CHARLESTON, W.Va. -- Any high school student, or maybe a junior high one, would have been wise enough to avoid buying mammoth $22,600 electronic routers for small offices, libraries, schools, clinics and the like that could be served nicely by units costing $500 or less.
Millions of federal tax dollars were squandered by purchasing huge devices capable of serving entire university campuses, then installing them in minor West Virginia facilities with only a handful of computers, tablets or smartphones each -- or even a lone computer. In one case, the router cost more than the library it served.
If such a blunder had occurred in private industry, executives would have been fired and even bankruptcy might have followed. But government bureaucracy just rolls along, in denial. Why aren't bureaucrats held accountable for their botches? The Manchin and Tomblin state administrations look incompetent in this mess.
When Statehouse reporter Eric Eyre began exposing this monumental waste a year ago, state Homeland Security Director Jimmy Gianato and a federal official defended the "overkill" purchases, saying they were needed for future expansion of the fast-escalating computer revolution.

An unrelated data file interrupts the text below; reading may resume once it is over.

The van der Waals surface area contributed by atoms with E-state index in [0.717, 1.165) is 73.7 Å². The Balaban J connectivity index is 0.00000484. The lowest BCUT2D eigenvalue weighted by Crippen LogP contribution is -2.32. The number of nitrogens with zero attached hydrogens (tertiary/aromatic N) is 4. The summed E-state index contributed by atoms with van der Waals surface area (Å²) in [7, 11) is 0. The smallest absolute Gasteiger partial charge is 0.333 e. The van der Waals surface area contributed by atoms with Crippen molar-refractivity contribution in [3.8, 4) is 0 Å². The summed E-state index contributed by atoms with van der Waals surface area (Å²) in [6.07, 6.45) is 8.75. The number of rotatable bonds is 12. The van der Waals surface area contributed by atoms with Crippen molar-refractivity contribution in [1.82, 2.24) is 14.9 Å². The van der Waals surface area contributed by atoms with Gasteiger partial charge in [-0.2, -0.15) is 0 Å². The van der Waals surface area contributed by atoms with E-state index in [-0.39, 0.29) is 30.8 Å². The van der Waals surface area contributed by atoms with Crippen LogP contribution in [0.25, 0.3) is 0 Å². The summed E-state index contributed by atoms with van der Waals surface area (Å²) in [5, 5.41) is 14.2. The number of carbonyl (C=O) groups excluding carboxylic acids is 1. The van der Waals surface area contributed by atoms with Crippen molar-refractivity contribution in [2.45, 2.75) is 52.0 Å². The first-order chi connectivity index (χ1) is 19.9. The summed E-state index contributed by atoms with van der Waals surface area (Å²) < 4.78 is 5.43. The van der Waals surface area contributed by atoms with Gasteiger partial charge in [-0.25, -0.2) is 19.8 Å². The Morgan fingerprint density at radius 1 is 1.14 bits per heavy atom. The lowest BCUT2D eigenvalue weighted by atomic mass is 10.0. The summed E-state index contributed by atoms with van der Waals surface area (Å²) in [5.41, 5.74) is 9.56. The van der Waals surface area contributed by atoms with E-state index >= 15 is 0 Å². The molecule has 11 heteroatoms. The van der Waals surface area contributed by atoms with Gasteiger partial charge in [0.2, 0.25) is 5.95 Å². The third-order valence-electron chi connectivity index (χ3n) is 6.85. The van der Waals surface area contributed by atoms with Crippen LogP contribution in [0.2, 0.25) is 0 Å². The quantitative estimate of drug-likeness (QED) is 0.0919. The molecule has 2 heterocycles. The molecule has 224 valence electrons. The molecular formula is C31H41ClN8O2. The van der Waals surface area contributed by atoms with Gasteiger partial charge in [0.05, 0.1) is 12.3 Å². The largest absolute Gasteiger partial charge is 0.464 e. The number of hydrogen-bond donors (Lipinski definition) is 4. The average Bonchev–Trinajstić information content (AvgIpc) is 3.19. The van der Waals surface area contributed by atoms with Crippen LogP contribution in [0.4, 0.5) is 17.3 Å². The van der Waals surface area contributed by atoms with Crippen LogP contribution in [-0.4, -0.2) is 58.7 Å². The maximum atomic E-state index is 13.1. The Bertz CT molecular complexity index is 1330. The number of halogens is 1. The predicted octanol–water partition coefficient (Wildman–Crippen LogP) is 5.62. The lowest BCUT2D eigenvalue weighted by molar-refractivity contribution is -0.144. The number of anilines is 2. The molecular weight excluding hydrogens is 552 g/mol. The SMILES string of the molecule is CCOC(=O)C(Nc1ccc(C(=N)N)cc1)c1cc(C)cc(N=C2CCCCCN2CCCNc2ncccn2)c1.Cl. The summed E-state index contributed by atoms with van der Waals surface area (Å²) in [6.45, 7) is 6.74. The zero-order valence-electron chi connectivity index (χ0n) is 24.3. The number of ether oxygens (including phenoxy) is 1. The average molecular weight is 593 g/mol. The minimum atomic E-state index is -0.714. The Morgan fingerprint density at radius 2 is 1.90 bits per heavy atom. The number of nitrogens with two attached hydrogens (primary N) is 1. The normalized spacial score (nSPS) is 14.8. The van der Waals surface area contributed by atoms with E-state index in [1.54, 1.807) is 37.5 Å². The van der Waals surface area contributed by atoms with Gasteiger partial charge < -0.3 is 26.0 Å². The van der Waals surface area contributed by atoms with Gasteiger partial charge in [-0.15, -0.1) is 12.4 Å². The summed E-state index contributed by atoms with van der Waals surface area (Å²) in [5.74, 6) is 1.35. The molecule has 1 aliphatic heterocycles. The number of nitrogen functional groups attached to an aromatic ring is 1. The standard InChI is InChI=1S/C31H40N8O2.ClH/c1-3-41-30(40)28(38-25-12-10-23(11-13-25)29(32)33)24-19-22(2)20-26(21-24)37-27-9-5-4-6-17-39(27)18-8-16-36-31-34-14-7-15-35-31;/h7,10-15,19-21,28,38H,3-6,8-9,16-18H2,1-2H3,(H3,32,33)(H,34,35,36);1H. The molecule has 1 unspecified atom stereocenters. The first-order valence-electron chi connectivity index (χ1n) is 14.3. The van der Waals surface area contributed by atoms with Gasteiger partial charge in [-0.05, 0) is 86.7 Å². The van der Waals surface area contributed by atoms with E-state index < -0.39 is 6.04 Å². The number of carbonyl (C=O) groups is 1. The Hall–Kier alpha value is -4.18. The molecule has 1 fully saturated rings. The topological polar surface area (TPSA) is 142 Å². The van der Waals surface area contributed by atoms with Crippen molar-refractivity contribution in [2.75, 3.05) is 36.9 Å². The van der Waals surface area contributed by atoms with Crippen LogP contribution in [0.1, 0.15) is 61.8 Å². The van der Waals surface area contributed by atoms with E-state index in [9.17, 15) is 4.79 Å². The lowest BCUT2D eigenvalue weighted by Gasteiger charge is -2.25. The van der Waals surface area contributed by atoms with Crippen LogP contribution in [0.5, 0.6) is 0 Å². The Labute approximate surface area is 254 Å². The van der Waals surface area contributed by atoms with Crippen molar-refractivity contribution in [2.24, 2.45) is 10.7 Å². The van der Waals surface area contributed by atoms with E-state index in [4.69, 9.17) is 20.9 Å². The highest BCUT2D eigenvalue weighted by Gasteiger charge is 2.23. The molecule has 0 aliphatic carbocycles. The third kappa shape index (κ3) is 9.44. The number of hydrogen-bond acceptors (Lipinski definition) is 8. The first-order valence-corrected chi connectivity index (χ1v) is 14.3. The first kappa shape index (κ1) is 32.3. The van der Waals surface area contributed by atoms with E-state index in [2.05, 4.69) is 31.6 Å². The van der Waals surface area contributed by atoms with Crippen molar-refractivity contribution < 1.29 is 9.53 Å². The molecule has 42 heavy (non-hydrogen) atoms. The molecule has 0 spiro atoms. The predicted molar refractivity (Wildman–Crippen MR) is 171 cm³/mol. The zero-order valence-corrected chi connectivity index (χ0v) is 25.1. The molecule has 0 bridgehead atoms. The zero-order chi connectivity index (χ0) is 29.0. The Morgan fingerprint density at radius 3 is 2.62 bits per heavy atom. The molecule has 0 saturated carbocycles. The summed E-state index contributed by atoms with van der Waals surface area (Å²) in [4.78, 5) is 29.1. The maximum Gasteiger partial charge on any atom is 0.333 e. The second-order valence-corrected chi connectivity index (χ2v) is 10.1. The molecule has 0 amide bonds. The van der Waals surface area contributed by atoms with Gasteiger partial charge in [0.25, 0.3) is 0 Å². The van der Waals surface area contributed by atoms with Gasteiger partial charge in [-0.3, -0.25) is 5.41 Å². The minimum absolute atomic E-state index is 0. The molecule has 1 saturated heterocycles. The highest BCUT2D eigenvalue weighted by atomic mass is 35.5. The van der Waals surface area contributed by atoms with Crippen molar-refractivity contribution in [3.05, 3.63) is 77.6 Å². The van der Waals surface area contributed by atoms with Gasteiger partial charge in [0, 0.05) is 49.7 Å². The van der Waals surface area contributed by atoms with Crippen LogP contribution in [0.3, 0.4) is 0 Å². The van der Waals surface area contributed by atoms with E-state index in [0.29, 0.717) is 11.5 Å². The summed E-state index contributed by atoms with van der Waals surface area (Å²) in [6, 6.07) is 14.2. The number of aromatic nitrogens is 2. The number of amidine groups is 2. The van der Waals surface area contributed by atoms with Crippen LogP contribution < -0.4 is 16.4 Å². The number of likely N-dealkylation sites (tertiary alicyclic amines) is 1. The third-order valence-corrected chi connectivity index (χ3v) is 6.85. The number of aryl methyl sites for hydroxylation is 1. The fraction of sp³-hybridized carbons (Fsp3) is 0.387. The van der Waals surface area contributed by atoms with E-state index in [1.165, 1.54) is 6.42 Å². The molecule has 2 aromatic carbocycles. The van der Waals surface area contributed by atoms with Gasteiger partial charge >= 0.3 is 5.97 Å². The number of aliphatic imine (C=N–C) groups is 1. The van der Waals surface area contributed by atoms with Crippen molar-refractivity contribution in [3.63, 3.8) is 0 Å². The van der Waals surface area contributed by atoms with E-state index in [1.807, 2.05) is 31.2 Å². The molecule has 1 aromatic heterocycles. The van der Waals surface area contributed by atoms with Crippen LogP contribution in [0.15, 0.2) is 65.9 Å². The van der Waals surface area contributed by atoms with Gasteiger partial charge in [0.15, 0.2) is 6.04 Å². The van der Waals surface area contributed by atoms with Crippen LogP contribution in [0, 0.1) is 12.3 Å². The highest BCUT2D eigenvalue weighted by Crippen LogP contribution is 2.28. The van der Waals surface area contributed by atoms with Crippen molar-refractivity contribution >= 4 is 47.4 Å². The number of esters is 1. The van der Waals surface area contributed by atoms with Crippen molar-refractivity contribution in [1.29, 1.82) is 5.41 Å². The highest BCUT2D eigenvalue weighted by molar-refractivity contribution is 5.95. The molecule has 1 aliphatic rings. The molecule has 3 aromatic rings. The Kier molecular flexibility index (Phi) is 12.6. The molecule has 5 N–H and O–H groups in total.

But a state audit released Sunday supported every conclusion that Eyre's reports had drawn.
"The decision to spend the federal funds on oversized routers resulted in millions of dollars in federal funds not being spent on expanding the state's fiber-optic broadband network," the audit declared.
The fiasco began in 2010 when West Virginia received America's largest broadband stimulus award, $126 million, to extend fiber cable to 1,164 "community anchor institutions" such as police departments, 911 emergency centers, jails, schools, clinics, courthouses, etc.
One-fifth of the total was diverted to buy the monster-size routers that funnel data to surrounding Internet devices. Unfortunately, many large state facilities already had good systems and didn't need the giant units -- and many other facilities were so little that $500 routers could have served them.
As a result, numbers of the $22,600 machines sat unused in state warehouses. Apparently, nobody had made an intelligent advance study to learn what West Virginia needed.
After the new audit was released to legislators Sunday, state Sen. Clark Barnes, R-Randolph, said the purchases were "done without proper reasoning and proper authorization."
Since the huge routers were installed in some locations that hadn't yet received fiber-optic cable, Delegate Gary Howell, R-Mineral, quipped: "It's like the state bought Ferraris and all we built was a dirt road."
Both of them nailed it exactly.
Now, legislators and other state leaders must explore how to repair this botch and salvage as much as possible.
Meanwhile, will nobody be held accountable -- or will bureaucracy just fumble onward, as usual? West Virginians deserve to see some disciplinary action emerge from this flop.